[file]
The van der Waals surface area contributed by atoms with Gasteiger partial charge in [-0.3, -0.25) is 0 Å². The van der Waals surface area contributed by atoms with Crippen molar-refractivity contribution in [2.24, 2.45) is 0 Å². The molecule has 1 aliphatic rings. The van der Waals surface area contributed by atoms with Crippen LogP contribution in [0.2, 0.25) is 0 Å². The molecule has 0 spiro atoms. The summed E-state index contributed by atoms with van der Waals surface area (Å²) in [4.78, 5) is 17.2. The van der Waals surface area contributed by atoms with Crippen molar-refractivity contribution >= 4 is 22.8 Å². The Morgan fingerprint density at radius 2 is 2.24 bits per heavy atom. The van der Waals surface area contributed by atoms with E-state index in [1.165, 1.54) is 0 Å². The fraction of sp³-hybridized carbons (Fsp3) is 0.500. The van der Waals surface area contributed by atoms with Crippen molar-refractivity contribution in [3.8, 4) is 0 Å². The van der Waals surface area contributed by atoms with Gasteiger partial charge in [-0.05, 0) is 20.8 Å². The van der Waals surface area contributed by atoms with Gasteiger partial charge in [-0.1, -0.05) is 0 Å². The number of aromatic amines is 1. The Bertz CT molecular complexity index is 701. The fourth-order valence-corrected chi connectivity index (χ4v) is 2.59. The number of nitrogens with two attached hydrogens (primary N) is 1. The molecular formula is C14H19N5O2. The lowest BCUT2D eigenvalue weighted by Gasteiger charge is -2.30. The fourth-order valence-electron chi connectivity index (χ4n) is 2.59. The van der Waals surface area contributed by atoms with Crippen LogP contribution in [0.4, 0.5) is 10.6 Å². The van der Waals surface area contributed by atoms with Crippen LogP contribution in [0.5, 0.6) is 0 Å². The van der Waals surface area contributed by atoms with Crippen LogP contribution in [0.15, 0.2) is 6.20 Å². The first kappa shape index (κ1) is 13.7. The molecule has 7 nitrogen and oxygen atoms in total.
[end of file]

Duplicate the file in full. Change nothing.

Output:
The van der Waals surface area contributed by atoms with Gasteiger partial charge in [-0.3, -0.25) is 0 Å². The van der Waals surface area contributed by atoms with Crippen molar-refractivity contribution in [2.24, 2.45) is 0 Å². The molecule has 1 aliphatic rings. The van der Waals surface area contributed by atoms with Crippen LogP contribution in [0.2, 0.25) is 0 Å². The molecule has 0 spiro atoms. The summed E-state index contributed by atoms with van der Waals surface area (Å²) in [4.78, 5) is 17.2. The van der Waals surface area contributed by atoms with Crippen molar-refractivity contribution >= 4 is 22.8 Å². The Morgan fingerprint density at radius 2 is 2.24 bits per heavy atom. The van der Waals surface area contributed by atoms with E-state index in [1.165, 1.54) is 0 Å². The fraction of sp³-hybridized carbons (Fsp3) is 0.500. The van der Waals surface area contributed by atoms with Crippen molar-refractivity contribution in [3.8, 4) is 0 Å². The van der Waals surface area contributed by atoms with Gasteiger partial charge in [-0.05, 0) is 20.8 Å². The van der Waals surface area contributed by atoms with Gasteiger partial charge in [-0.1, -0.05) is 0 Å². The number of aromatic amines is 1. The Bertz CT molecular complexity index is 701. The fourth-order valence-corrected chi connectivity index (χ4v) is 2.59. The number of nitrogens with two attached hydrogens (primary N) is 1. The molecular formula is C14H19N5O2. The lowest BCUT2D eigenvalue weighted by Gasteiger charge is -2.30. The fourth-order valence-electron chi connectivity index (χ4n) is 2.59. The van der Waals surface area contributed by atoms with Crippen LogP contribution in [0.4, 0.5) is 10.6 Å². The van der Waals surface area contributed by atoms with Crippen LogP contribution in [0.5, 0.6) is 0 Å². The van der Waals surface area contributed by atoms with Crippen LogP contribution in [0.15, 0.2) is 6.20 Å². The first kappa shape index (κ1) is 13.7. The molecule has 7 nitrogen and oxygen atoms in total.